After years of American invasion since 2003, the present-day Iraq sees little glory of what it used to be millennia ago.
However, for the first time since the war in Iraq, archaeologists and preservationists with the World Monuments Fund have started working to preserve and restore part of city-state Babylon and other ancient Mesopotamian ruins to its previous glory, which may involve excavating some new sites, according to New York Times.
WMF, which is collaborating with the Iraq State Board of Antiquities and Heritage, has developed priority conservation projects and a conservation plan to prevent any further deterioration of the Babylon ruins, according to its website.
“Babylon represents one of the most important archaeological sites in the world,” WMF said.
The site, which dates to over 4,000 years ago, used to be a prosperous land and still is a valuable site today that can give scholars wondrous insight into the sophisticated world and the capital of a vast ancient empire.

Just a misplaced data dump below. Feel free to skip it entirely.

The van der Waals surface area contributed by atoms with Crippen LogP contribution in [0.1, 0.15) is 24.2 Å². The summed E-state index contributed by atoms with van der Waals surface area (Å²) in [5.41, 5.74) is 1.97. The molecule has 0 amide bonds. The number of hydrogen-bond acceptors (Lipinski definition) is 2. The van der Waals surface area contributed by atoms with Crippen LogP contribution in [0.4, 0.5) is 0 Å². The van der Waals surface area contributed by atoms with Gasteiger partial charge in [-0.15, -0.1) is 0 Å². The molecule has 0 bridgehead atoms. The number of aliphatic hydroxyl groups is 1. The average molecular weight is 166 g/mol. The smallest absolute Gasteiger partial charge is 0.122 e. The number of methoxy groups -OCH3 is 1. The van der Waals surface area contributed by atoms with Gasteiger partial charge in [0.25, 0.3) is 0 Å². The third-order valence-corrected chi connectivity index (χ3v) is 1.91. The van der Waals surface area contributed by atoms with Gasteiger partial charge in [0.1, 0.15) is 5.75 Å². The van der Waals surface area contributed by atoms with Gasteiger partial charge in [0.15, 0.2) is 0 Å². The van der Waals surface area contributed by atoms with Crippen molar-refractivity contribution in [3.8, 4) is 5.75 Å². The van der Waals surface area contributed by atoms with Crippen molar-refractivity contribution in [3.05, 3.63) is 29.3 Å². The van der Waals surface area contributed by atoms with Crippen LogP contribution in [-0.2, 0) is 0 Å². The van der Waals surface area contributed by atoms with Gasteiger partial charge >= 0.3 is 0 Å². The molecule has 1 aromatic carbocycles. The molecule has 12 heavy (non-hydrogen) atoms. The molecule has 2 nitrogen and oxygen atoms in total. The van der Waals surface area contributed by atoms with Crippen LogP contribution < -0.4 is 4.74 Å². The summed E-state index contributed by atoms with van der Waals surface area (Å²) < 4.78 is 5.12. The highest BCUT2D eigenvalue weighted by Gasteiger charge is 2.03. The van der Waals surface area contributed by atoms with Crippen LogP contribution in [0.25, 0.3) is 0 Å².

In addition to restoring the ruins for their historical importance, “one goal of the project is to assist the Iraqi authorities with the completion of a World Heritage nomination for Babylon,” WMF said.
The State Department announced in November a new $2 million grant dedicated to preserve the site’s most valuable surviving ruins, including the foundation of the Ishtar Gate, built by Nebuchadnezzar’s father, Nabopolassar, in the sixth century B.C., according to the Times.
“This is one of the great projects we have, and it is the first,” Qais Hussein Rashid, director of the State Board of Antiquities and Heritage, told the Times in Baghdad. “We want to have it as a model for all the other sites.”
Home to the Hanging Gardens of Babylon and the Ishtar Gate, Babylon was the land of the Babylonian empire, which together with the Sumer, Akkadian empire, and Assyrian empire made up the Bronze Age Mesopotamia—widely considered as the cradle of civilization.
Babylon’s remains were rediscovered by German archaeologist Robert Koldeway at the end of the 19th century, according to WMF.